I get asked all the time if we are “RVIA Certified” The short answer is “NO” What does this even mean?
The Recreational Vehicle Industry Association (RVIA) is an organization that exists to promote the industry of recreational vehicles as well as adopt and enforce safety standards for participating RV manufacturers.
Per their website,
An RV is a vehicle designed as temporary living quarters for recreational, camping, travel or seasonal use. RVs may be motorized (motorhomes) or towable (travel trailers, folding camping trailers and truck campers).
In a nutshell, I build high quality, one-of-a kind tiny houses on trailers that are intended for full time permanent living. I do not build structures that are intended for temporary living quarters for recreational, camping, travel, or seasonal use. Furthermore, I do not pretend to build tiny houses for temporary use for the sake of RVIA certification in order for customers to procure financing via an RV loan.
At one time, I did look into and pursue RVIA certification. RVIA sent me a letter making their case very clear regarding their thoughts on this matter. I not only respect and conform to these thoughts, but am proud to take a stand and make my thoughts very clear that I am in the business of designing and building high quality tiny houses, not RV’s For those curious as to RVIA’s stance on tiny houses, I am including an excerpt from the letter they sent me.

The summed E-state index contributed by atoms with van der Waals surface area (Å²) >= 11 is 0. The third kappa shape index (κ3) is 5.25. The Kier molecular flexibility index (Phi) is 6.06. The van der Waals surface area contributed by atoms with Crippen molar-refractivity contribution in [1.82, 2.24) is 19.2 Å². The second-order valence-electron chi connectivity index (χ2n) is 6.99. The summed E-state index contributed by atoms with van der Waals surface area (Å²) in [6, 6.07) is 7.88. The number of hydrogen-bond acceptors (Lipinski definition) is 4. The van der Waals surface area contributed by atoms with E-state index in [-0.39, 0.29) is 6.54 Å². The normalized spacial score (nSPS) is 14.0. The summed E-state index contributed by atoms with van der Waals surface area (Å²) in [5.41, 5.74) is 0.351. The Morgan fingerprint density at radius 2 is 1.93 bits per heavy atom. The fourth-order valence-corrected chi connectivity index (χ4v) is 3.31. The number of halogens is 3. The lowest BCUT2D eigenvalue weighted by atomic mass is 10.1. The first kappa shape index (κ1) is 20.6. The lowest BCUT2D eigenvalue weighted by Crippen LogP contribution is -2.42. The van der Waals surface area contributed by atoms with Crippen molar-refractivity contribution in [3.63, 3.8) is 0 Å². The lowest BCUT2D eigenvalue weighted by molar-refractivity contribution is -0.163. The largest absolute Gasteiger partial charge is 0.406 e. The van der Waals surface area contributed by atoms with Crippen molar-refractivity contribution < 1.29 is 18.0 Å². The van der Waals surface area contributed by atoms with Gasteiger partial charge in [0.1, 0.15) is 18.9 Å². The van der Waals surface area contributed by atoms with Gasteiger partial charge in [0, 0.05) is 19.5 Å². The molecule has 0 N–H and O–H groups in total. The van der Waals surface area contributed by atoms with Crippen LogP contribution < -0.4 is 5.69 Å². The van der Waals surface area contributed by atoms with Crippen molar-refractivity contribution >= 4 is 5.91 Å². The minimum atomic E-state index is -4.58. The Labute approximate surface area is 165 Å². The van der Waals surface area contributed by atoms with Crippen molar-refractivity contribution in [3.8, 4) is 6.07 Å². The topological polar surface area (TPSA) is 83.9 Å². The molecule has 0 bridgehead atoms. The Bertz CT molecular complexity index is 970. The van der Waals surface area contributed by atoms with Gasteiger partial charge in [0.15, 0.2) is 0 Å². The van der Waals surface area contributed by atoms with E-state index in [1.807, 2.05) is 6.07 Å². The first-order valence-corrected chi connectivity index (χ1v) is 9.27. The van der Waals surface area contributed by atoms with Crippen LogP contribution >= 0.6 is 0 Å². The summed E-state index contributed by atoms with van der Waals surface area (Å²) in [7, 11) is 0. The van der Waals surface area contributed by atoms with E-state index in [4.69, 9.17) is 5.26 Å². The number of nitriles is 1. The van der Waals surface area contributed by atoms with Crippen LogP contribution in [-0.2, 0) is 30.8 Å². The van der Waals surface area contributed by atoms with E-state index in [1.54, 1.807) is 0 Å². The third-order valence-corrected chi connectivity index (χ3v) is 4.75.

What is RVIA and Who Does it Represent?
RVIA is the national trade association that represents the manufacturers of recreation vehicles (“RVs”), which include motorhomes, travel trailers, fifth wheel trailers and truck campers, along with park model RVs (also known as PMRVs). RVIA also represents component part suppliers and other businesses that provide materials and services to the RV/PMRV industry. RVs are defined as: vehicular-type units that are primarily designed as temporary living quarters for recreational, camping, or seasonal use; have their own motive power or are mounted on or towed by another vehicle; are regulated by the United States Department of Transportation’s National Highway Traffic Safety Administration (NHTSA) as a vehicle or vehicle equipment; do not require a special highway use permit for operation on the highways; can be easily transported and set up on a daily basis by an individual; and are certified by their manufacturer as complying with the NFPA 1192 Standard on Recreation Vehicles.
PMRVs are defined as: trailer type units that are primarily designed as temporary living quarters for recreational, camping, or seasonal use; are built on a single chassis mounted on wheels; have a gross trailer area not exceeding 400 square feet in the setup mode (or if less than 320 square feet in the setup mode would require a special highway movement permit); and are certified by their manufacturer as complying with ANSI A119.5 Park Model RV Standard.
The most important fact to take away from these basic definitions is that RVs and PMRVs are purpose-built as temporary accommodations for camping and seasonal use. They are not houses; they are not manufactured housing; and they are neither designed for nor intended to serve as permanent habitations.